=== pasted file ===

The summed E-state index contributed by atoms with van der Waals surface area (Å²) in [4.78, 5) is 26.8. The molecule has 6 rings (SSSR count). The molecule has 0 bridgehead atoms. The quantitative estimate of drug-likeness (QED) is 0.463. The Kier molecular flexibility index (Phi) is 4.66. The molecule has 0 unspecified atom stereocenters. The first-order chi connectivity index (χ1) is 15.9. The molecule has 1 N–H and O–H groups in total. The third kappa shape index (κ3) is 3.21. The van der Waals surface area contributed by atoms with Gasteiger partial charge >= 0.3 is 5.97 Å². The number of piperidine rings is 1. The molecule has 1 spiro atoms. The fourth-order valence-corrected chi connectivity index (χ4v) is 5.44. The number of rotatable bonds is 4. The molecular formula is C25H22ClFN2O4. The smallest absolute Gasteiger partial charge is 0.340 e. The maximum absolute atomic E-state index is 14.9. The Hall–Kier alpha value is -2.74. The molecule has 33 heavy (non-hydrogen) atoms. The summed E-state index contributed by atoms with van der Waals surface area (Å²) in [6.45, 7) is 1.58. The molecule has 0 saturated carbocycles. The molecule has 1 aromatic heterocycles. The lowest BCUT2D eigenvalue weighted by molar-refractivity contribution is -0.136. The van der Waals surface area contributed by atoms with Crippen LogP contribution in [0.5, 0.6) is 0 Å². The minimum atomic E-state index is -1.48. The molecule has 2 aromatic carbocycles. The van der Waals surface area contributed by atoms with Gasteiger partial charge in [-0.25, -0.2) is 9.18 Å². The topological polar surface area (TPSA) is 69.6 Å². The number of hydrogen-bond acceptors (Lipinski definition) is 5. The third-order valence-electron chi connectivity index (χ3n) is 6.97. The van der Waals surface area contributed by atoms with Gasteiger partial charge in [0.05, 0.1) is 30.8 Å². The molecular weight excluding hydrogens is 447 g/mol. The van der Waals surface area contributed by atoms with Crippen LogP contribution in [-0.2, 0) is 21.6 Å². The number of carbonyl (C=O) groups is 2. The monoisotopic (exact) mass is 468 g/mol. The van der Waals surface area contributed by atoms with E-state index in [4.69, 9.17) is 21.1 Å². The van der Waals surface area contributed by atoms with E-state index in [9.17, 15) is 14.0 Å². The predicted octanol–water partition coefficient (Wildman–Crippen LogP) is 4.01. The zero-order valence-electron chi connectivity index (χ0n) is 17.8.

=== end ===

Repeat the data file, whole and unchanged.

The summed E-state index contributed by atoms with van der Waals surface area (Å²) in [4.78, 5) is 26.8. The molecule has 6 rings (SSSR count). The molecule has 0 bridgehead atoms. The quantitative estimate of drug-likeness (QED) is 0.463. The Kier molecular flexibility index (Phi) is 4.66. The molecule has 0 unspecified atom stereocenters. The first-order chi connectivity index (χ1) is 15.9. The molecule has 1 N–H and O–H groups in total. The third kappa shape index (κ3) is 3.21. The van der Waals surface area contributed by atoms with Gasteiger partial charge >= 0.3 is 5.97 Å². The number of piperidine rings is 1. The molecule has 1 spiro atoms. The fourth-order valence-corrected chi connectivity index (χ4v) is 5.44. The number of rotatable bonds is 4. The molecular formula is C25H22ClFN2O4. The smallest absolute Gasteiger partial charge is 0.340 e. The maximum absolute atomic E-state index is 14.9. The Hall–Kier alpha value is -2.74. The molecule has 33 heavy (non-hydrogen) atoms. The summed E-state index contributed by atoms with van der Waals surface area (Å²) in [6.45, 7) is 1.58. The molecule has 0 saturated carbocycles. The molecule has 1 aromatic heterocycles. The lowest BCUT2D eigenvalue weighted by molar-refractivity contribution is -0.136. The van der Waals surface area contributed by atoms with Crippen LogP contribution in [0.5, 0.6) is 0 Å². The minimum atomic E-state index is -1.48. The molecule has 2 aromatic carbocycles. The van der Waals surface area contributed by atoms with Gasteiger partial charge in [-0.25, -0.2) is 9.18 Å². The topological polar surface area (TPSA) is 69.6 Å². The number of hydrogen-bond acceptors (Lipinski definition) is 5. The third-order valence-electron chi connectivity index (χ3n) is 6.97. The van der Waals surface area contributed by atoms with Gasteiger partial charge in [0.05, 0.1) is 30.8 Å². The molecular weight excluding hydrogens is 447 g/mol. The van der Waals surface area contributed by atoms with Crippen LogP contribution in [-0.2, 0) is 21.6 Å². The number of carbonyl (C=O) groups is 2. The monoisotopic (exact) mass is 468 g/mol. The van der Waals surface area contributed by atoms with E-state index in [4.69, 9.17) is 21.1 Å². The van der Waals surface area contributed by atoms with E-state index in [9.17, 15) is 14.0 Å². The predicted octanol–water partition coefficient (Wildman–Crippen LogP) is 4.01. The zero-order valence-electron chi connectivity index (χ0n) is 17.8.